Many people dream of starting their own business one day, but not everyone can fund their business ventures with their own savings. Most entrepreneurs will probably want to apply for business credit at some point.
For those interested in building business credit, our article breaks down the difference between business credit and personal credit, what business tradelines are, and how to build business credit.
Building business credit is similar to building personal credit, but it’s actually a completely separate system. Just as individuals have personal credit scores that are meant to represent their creditworthiness, businesses have business credit scores to represent the company’s creditworthiness.
Good business credit shows that your business has been reliable in paying creditors, which indicates that it is a good candidate to loan money to or do business with.
Establishing business credit is essential if you ever want to be able to make purchases from vendors on credit or open a business line of credit to help support your company. Virtually all businesses will likely want to have the option of using credit at some point.
Business credit scores are determined by the major business credit bureaus: Dun & Bradstreet, Equifax, and Experian. Each bureau has a different way of collecting information and determining your business credit score. FICO also offers a credit scoring service for small businesses.
Business credit reports aren’t free, so if you want a business credit check, you will have to pay a bureau to provide a business credit report.
To build up a Paydex credit score, a business needs to obtain a DUNS number from Dun & Bradstreet and establish a payment record with at least four vendors, according to NerdWallet. Since the Paydex score is solely based on how quickly businesses pay their debts, you’ll want to pay your suppliers ahead of schedule to build your Paydex business credit score.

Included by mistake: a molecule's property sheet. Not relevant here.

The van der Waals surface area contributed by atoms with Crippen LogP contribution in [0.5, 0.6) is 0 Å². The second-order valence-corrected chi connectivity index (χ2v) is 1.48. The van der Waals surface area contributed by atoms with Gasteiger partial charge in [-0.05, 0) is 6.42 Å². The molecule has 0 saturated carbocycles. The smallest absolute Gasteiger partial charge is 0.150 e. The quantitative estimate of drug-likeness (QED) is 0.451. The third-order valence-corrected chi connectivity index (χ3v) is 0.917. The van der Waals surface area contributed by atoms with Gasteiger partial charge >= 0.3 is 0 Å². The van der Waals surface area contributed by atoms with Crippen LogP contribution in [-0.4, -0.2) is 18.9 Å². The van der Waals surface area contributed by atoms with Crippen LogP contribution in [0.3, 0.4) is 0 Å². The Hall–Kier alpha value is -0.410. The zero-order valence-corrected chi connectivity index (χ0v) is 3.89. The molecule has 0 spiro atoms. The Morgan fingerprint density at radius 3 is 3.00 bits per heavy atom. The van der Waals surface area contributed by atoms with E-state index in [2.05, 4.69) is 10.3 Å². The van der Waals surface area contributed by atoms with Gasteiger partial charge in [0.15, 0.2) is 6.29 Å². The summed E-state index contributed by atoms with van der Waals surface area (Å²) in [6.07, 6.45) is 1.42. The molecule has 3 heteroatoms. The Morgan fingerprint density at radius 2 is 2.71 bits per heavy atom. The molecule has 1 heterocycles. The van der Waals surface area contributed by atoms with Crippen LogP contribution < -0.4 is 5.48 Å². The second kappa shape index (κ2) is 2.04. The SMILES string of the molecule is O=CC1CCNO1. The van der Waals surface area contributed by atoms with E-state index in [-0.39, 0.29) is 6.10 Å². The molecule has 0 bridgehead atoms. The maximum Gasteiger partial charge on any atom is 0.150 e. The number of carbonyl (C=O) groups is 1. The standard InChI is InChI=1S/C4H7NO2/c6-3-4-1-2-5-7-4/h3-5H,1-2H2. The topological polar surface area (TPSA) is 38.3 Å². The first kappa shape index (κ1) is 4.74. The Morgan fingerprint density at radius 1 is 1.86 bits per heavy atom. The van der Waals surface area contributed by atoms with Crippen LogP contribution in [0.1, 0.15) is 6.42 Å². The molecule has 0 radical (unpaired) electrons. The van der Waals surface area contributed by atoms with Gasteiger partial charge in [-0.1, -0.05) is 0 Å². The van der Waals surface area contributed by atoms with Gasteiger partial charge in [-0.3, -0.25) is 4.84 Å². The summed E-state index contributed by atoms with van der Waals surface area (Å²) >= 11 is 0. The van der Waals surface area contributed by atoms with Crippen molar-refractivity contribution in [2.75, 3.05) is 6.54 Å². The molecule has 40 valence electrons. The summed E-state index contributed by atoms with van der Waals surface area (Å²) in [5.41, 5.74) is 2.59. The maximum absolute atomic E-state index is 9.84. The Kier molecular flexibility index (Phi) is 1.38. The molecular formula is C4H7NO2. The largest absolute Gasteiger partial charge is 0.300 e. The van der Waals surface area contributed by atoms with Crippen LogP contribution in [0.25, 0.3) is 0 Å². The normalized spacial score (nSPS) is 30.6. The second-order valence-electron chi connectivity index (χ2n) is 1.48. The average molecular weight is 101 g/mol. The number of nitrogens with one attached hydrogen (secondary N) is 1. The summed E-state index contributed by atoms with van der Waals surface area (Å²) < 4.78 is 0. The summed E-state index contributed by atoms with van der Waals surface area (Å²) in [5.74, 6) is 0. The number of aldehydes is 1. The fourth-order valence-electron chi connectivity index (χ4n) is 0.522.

In establishing business credit, as with personal credit, the most important factor is maintaining a good credit history. However, business credit reports can often take into account additional information, such as legal filings, public records, and the age and size of your company.
Things that can hurt your business credit score include:
Just like personal credit reports, business credit reports can and often do contain errors. it is important to regularly check your business credit report for errors that could be damaging your score.
Business tradelines are all of the credit accounts belonging to your business. Examples of business credit tradelines include business lines of credit, business loans, business credit cards, and credit accounts with individual suppliers.
Those hoping to get business credit to start or expand their own businesses may seek out business tradelines for sale to help them build their business credit rating. However, similar to buying primary tradelines, trying to buy tradelines for business credit might not be a good idea for several reasons.
Firstly, business tradelines don’t always report to the credit bureaus. Many business tradelines are not necessarily loans or credit cards but accounts with individual vendors that allow you a certain period of time to pay your bills. Not all vendors report payment activity, so many times businesses are required to pay Dun & Bradstreet a monthly fee to verify their credit history.
In addition, getting business credit usually depends more on having strong personal credit and a healthy business revenue than having a certain number of business tradelines on file.
While Tradeline Supply Company, LLC does not assist with tradelines for business credit or business funding, we can share some general information on the subject.
Generally, one of the most important factors in getting business credit is to be a personal guarantor, especially for a newer business that does not have much credit history. As a personal guarantor, it is essential to have excellent personal credit.
Even if you are not a personal guarantor, often lenders will still check your personal credit when you are applying for business funding. So while business credit may be the long-term goal, the way to achieve this goal is first to build and maintain your own outstanding credit report.
Therefore, one of the best steps you can take toward establishing business credit is building up your own credit history so you can serve as a personal guarantor for your business.
In this article, we’ve talked about using personal credit to obtain business credit. But does it work the other way around? I.e. if you have a business credit card, can that tradeline potentially affect your personal credit score? Below, watch the Credit Countdown video where credit expert John Ulzheimer answers this question.